Have been enjoying return of NFL far more than I expected.  Having DVR makes a huge improvement to watching games.  The ability to fast forward through commercials, kickoffs, and Dan Dierdorf makes the watching experience exponentially better.  The league itself continues to be the best run in pro sports; the salary cap allows relative parity (no Yankees and Red Sox buying the best team every year) and because of the season’s brevity the actual games all feel important.  It’s a surprise to me—as little a jock as there ever was one—but I’ve become a real football fan.  I even watch football ‘analysis’ shows (of which a great parody could and should be written—if I were on SNL I’d pitch this in week one).  Although I will say that, for my money, Mark Schlereth is the worse—and the dimmest—commentator in all of sports.

Watched a fascinating documentary on Bobby Fisher over the weekend (on HBO).  I knew already most of the facts about his life, but I’d never seen the video footage—his confrontation with Spassky in '72 and his steady devolution thereafter into an anti Semitic conspiracy nut.  (His radio address exulting in the attack on the World Trade Center was particularly unsettling).  The press conference he gives when he is allowed to enter Iceland and become a citizen (2001?) stands out, especially the exchange between him and Jeremy Schaap about J’s father’s “typical” Jewish treachery towards Fisher.  Then the older man from Iceland who talked about how exhauasting it was to be around Fisher, how he drove everyone away.  Not that that needed explaining—it was plain on the video.  But fascinating.  Made me feel much more sympathy towards him than I ever had.  His mother more or less abandoned him at sixteen and he clearly never developed even the most minimal socialization skills.  (He basically locked himself in his apartment and played chess from sixteen to his mid twenties).  Although I have a fatigue about the genius madness thing.  We like to have our geniuses nutty so we are freed from the burden of being not genius.  

Sunday, September 18, 2011

Sunday September 18th

Planned to write all day Friday but decided to try and take things easier this weekend.  I've had to tutor both days this weekend so I won’t have much time to myself, and I'm down in the up/down fatigue excitement cycle that a long project involves.  I don't usually write on the blog much then, but I am trying to force myself to post every other day.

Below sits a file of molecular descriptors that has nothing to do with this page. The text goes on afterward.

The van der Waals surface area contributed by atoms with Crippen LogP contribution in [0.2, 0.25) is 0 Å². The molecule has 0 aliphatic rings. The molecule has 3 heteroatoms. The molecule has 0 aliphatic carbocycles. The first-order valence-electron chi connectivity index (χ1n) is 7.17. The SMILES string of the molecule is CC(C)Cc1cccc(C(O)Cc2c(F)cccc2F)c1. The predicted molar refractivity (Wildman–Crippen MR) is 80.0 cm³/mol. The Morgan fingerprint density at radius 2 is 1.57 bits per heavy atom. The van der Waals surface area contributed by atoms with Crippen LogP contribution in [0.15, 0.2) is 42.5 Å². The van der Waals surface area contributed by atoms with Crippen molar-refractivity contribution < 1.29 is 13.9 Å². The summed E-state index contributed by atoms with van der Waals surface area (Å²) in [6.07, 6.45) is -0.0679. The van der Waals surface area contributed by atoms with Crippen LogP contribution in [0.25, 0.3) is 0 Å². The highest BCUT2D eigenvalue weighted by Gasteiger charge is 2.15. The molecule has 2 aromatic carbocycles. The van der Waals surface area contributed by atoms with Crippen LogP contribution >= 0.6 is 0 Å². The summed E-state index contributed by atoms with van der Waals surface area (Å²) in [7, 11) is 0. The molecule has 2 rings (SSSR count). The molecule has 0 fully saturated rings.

Bink misbehaved Thursday night; howled for a while after bedtime and then began clawing up the box.  We have a box that we use to keep him inside the kitchen; a cardboard box, and on top of it a large plastic box containing his food, leash, playthings and sundry.  There used to be two cardboard boxes and then the plastic but he’s done so much clawing and eating damage to the first box we’ve taken it away.  Now he’s on the second box.  Some nights he goes quietly to bed and makes no fuss.  Other nights he makes considerable fuss.  You can hear him clawing and biting at the box from the bedroom.  Both wife and I got up a few times to try and stop him but he wouldn’t relent.  In the end the only solution was to go to bed and come in the morning and pick up all the shards of cardboard his work has left.  Then he's tired all day (from having spent the evening working on the box) and doesn't sleep that night.  And the cycle continues.

You might wonder why we keep him in the kitchen for the night at all.  We’ve tried letting him roam; the problem is that he will see one of the neighbor’s cat (or sense, more likely) outside the front door or back den windows at 4 in the AM and howl and how and howl.  The front door hallway is right next to the hall where our bedroom is and that howl shoots down the long hallway like a rocket.  No sleeping through that.  The ideal would be to somehow train him not to howl at things during the night (especially cats—burglars might be okay) but we don’t know how to do that. 

After all the fun on Thursday night, wife bought a pet gate for the kitchen which I then installed, using my many macho powers of...installing things.  So far the gate has not provoked his wrath--no nights of clawing and howling have yet occurred.  I don't know if that's because he's been tired again at night or if somehow the gate makes him less aggravated than the box.  We'll see.

Friday, September 16, 2011

Friday September 16th

I'm going to resume my 'journal a day' practice for the next month.  Except it will be 'journal every other day.'

Last night watched Taste of Cherry by Iranian director A. Kiarastami.  A man drives around Iran in a car trying to find someone to help bury him after he commits suicide.  That’s the story.  It’s mostly all shot inside the man’s car.  The people he meets are all men, and seem to represent the spectrum of people in today’s Iran (well, some spectrum).  They are each deliberately noted as being from different places (Kurdistan, Afghanistan, Lorestan(?)) and work a variety of jobs that seem to represent roles in modern-day Iran—soldier, seminarist, guard.  The movie ends with the man taking sleeping pills and lying down in the grave, as he’s told us he would.  The ‘drama’ such as it is involves whether or not the man has taken enough sleeping pills to wake up or not (this is the role of the person who has to help him—either to wake him, in the morning, or bury him).